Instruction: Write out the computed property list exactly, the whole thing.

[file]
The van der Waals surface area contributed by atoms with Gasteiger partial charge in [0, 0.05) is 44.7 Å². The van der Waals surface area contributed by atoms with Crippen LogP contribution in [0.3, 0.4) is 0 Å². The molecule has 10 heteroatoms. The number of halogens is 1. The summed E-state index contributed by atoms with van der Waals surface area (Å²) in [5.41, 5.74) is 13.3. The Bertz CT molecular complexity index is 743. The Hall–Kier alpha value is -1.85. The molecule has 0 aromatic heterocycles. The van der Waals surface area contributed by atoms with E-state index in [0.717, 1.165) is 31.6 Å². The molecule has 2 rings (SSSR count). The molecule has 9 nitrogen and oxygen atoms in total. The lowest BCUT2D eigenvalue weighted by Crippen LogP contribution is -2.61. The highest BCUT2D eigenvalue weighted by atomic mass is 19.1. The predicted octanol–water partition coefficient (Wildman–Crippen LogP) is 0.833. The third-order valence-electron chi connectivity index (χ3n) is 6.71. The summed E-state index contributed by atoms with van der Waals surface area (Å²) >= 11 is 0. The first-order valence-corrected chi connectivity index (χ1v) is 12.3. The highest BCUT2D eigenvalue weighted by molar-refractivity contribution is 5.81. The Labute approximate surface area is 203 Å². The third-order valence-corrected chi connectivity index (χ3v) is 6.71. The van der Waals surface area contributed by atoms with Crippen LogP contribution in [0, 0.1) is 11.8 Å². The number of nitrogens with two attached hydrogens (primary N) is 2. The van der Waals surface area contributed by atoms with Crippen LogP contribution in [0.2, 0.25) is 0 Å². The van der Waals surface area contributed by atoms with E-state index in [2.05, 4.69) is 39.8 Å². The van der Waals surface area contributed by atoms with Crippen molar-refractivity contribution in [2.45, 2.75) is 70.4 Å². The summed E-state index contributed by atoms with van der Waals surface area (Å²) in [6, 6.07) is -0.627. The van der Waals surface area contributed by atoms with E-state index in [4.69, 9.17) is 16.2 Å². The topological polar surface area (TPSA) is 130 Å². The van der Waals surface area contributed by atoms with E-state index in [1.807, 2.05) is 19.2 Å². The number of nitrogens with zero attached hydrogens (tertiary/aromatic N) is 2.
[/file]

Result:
The van der Waals surface area contributed by atoms with Gasteiger partial charge in [0, 0.05) is 44.7 Å². The van der Waals surface area contributed by atoms with Crippen LogP contribution in [0.3, 0.4) is 0 Å². The molecule has 10 heteroatoms. The number of halogens is 1. The summed E-state index contributed by atoms with van der Waals surface area (Å²) in [5.41, 5.74) is 13.3. The Bertz CT molecular complexity index is 743. The Hall–Kier alpha value is -1.85. The molecule has 0 aromatic heterocycles. The van der Waals surface area contributed by atoms with E-state index in [0.717, 1.165) is 31.6 Å². The molecule has 2 rings (SSSR count). The molecule has 9 nitrogen and oxygen atoms in total. The lowest BCUT2D eigenvalue weighted by Crippen LogP contribution is -2.61. The highest BCUT2D eigenvalue weighted by atomic mass is 19.1. The predicted octanol–water partition coefficient (Wildman–Crippen LogP) is 0.833. The third-order valence-electron chi connectivity index (χ3n) is 6.71. The summed E-state index contributed by atoms with van der Waals surface area (Å²) >= 11 is 0. The first-order valence-corrected chi connectivity index (χ1v) is 12.3. The highest BCUT2D eigenvalue weighted by molar-refractivity contribution is 5.81. The Labute approximate surface area is 203 Å². The third-order valence-corrected chi connectivity index (χ3v) is 6.71. The van der Waals surface area contributed by atoms with Crippen LogP contribution in [0, 0.1) is 11.8 Å². The number of nitrogens with two attached hydrogens (primary N) is 2. The van der Waals surface area contributed by atoms with Crippen LogP contribution in [0.2, 0.25) is 0 Å². The van der Waals surface area contributed by atoms with E-state index in [2.05, 4.69) is 39.8 Å². The van der Waals surface area contributed by atoms with Crippen molar-refractivity contribution in [2.45, 2.75) is 70.4 Å². The summed E-state index contributed by atoms with van der Waals surface area (Å²) in [6, 6.07) is -0.627. The van der Waals surface area contributed by atoms with E-state index in [4.69, 9.17) is 16.2 Å². The topological polar surface area (TPSA) is 130 Å². The van der Waals surface area contributed by atoms with E-state index in [1.807, 2.05) is 19.2 Å². The number of nitrogens with zero attached hydrogens (tertiary/aromatic N) is 2.